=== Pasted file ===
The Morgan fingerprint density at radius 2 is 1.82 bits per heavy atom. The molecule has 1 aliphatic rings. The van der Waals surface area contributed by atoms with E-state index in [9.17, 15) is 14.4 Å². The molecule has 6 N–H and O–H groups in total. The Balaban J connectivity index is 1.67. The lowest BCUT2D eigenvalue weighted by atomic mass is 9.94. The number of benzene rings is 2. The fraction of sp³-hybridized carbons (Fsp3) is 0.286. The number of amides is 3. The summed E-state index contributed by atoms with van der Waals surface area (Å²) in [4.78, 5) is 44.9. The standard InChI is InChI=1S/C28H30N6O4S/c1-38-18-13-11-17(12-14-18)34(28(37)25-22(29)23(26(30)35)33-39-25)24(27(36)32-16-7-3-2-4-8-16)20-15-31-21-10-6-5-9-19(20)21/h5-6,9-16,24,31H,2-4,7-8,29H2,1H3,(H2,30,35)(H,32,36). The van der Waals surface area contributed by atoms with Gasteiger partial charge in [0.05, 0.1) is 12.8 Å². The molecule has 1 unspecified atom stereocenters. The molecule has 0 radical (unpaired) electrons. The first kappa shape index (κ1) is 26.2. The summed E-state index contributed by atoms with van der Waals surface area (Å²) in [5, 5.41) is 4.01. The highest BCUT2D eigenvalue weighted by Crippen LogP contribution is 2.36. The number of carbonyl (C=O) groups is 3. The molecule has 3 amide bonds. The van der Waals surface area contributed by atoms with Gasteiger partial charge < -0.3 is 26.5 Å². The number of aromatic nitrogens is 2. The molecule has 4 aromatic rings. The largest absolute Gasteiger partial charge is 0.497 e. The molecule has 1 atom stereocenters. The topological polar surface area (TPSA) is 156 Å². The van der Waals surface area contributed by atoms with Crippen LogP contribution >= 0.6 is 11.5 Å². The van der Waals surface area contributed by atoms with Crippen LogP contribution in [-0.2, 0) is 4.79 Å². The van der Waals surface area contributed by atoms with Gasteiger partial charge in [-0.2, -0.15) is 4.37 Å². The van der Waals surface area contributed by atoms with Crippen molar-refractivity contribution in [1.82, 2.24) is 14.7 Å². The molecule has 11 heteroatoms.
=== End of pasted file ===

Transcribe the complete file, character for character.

The Morgan fingerprint density at radius 2 is 1.82 bits per heavy atom. The molecule has 1 aliphatic rings. The van der Waals surface area contributed by atoms with E-state index in [9.17, 15) is 14.4 Å². The molecule has 6 N–H and O–H groups in total. The Balaban J connectivity index is 1.67. The lowest BCUT2D eigenvalue weighted by atomic mass is 9.94. The number of benzene rings is 2. The fraction of sp³-hybridized carbons (Fsp3) is 0.286. The number of amides is 3. The summed E-state index contributed by atoms with van der Waals surface area (Å²) in [4.78, 5) is 44.9. The standard InChI is InChI=1S/C28H30N6O4S/c1-38-18-13-11-17(12-14-18)34(28(37)25-22(29)23(26(30)35)33-39-25)24(27(36)32-16-7-3-2-4-8-16)20-15-31-21-10-6-5-9-19(20)21/h5-6,9-16,24,31H,2-4,7-8,29H2,1H3,(H2,30,35)(H,32,36). The van der Waals surface area contributed by atoms with Gasteiger partial charge in [0.05, 0.1) is 12.8 Å². The molecule has 1 unspecified atom stereocenters. The molecule has 0 radical (unpaired) electrons. The first kappa shape index (κ1) is 26.2. The summed E-state index contributed by atoms with van der Waals surface area (Å²) in [5, 5.41) is 4.01. The highest BCUT2D eigenvalue weighted by Crippen LogP contribution is 2.36. The number of carbonyl (C=O) groups is 3. The molecule has 3 amide bonds. The van der Waals surface area contributed by atoms with Gasteiger partial charge < -0.3 is 26.5 Å². The number of aromatic nitrogens is 2. The molecule has 4 aromatic rings. The largest absolute Gasteiger partial charge is 0.497 e. The molecule has 1 atom stereocenters. The topological polar surface area (TPSA) is 156 Å². The van der Waals surface area contributed by atoms with Crippen LogP contribution >= 0.6 is 11.5 Å². The van der Waals surface area contributed by atoms with Crippen LogP contribution in [-0.2, 0) is 4.79 Å². The van der Waals surface area contributed by atoms with Gasteiger partial charge in [-0.2, -0.15) is 4.37 Å². The van der Waals surface area contributed by atoms with Crippen molar-refractivity contribution in [1.82, 2.24) is 14.7 Å². The molecule has 11 heteroatoms.